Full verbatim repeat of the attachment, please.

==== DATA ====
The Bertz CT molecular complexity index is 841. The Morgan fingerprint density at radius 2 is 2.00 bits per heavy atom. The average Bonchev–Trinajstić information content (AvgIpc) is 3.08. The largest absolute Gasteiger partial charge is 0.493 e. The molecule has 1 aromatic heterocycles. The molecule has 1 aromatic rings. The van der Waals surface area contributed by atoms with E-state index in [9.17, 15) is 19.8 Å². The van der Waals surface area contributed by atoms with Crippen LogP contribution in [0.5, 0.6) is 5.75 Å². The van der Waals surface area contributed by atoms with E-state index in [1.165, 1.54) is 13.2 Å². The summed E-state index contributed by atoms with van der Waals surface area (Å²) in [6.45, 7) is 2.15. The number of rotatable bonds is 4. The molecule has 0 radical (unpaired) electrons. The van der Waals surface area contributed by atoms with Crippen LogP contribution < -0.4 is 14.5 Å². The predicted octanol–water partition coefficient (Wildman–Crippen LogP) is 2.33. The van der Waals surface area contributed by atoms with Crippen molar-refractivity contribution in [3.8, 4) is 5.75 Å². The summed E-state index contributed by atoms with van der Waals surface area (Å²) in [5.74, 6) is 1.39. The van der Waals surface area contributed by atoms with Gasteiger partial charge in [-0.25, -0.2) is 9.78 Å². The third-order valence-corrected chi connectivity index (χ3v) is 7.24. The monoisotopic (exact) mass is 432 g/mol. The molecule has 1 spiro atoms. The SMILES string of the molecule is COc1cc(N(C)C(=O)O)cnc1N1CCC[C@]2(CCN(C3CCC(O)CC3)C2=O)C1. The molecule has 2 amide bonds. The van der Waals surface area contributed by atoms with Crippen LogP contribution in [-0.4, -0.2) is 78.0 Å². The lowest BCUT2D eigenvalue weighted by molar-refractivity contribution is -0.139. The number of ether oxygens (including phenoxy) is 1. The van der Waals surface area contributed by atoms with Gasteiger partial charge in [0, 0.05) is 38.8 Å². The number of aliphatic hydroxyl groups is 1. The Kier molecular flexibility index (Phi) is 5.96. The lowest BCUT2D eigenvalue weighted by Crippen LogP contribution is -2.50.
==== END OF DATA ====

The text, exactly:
The Bertz CT molecular complexity index is 841. The Morgan fingerprint density at radius 2 is 2.00 bits per heavy atom. The average Bonchev–Trinajstić information content (AvgIpc) is 3.08. The largest absolute Gasteiger partial charge is 0.493 e. The molecule has 1 aromatic heterocycles. The molecule has 1 aromatic rings. The van der Waals surface area contributed by atoms with E-state index in [9.17, 15) is 19.8 Å². The van der Waals surface area contributed by atoms with Crippen LogP contribution in [0.5, 0.6) is 5.75 Å². The van der Waals surface area contributed by atoms with E-state index in [1.165, 1.54) is 13.2 Å². The summed E-state index contributed by atoms with van der Waals surface area (Å²) in [6.45, 7) is 2.15. The number of rotatable bonds is 4. The molecule has 0 radical (unpaired) electrons. The van der Waals surface area contributed by atoms with Crippen LogP contribution < -0.4 is 14.5 Å². The predicted octanol–water partition coefficient (Wildman–Crippen LogP) is 2.33. The van der Waals surface area contributed by atoms with Crippen molar-refractivity contribution in [3.8, 4) is 5.75 Å². The summed E-state index contributed by atoms with van der Waals surface area (Å²) in [5.74, 6) is 1.39. The van der Waals surface area contributed by atoms with Gasteiger partial charge in [-0.25, -0.2) is 9.78 Å². The third-order valence-corrected chi connectivity index (χ3v) is 7.24. The monoisotopic (exact) mass is 432 g/mol. The molecule has 1 spiro atoms. The SMILES string of the molecule is COc1cc(N(C)C(=O)O)cnc1N1CCC[C@]2(CCN(C3CCC(O)CC3)C2=O)C1. The molecule has 2 amide bonds. The van der Waals surface area contributed by atoms with Crippen LogP contribution in [-0.4, -0.2) is 78.0 Å². The lowest BCUT2D eigenvalue weighted by molar-refractivity contribution is -0.139. The number of ether oxygens (including phenoxy) is 1. The van der Waals surface area contributed by atoms with Gasteiger partial charge in [0, 0.05) is 38.8 Å². The number of aliphatic hydroxyl groups is 1. The Kier molecular flexibility index (Phi) is 5.96. The lowest BCUT2D eigenvalue weighted by Crippen LogP contribution is -2.50.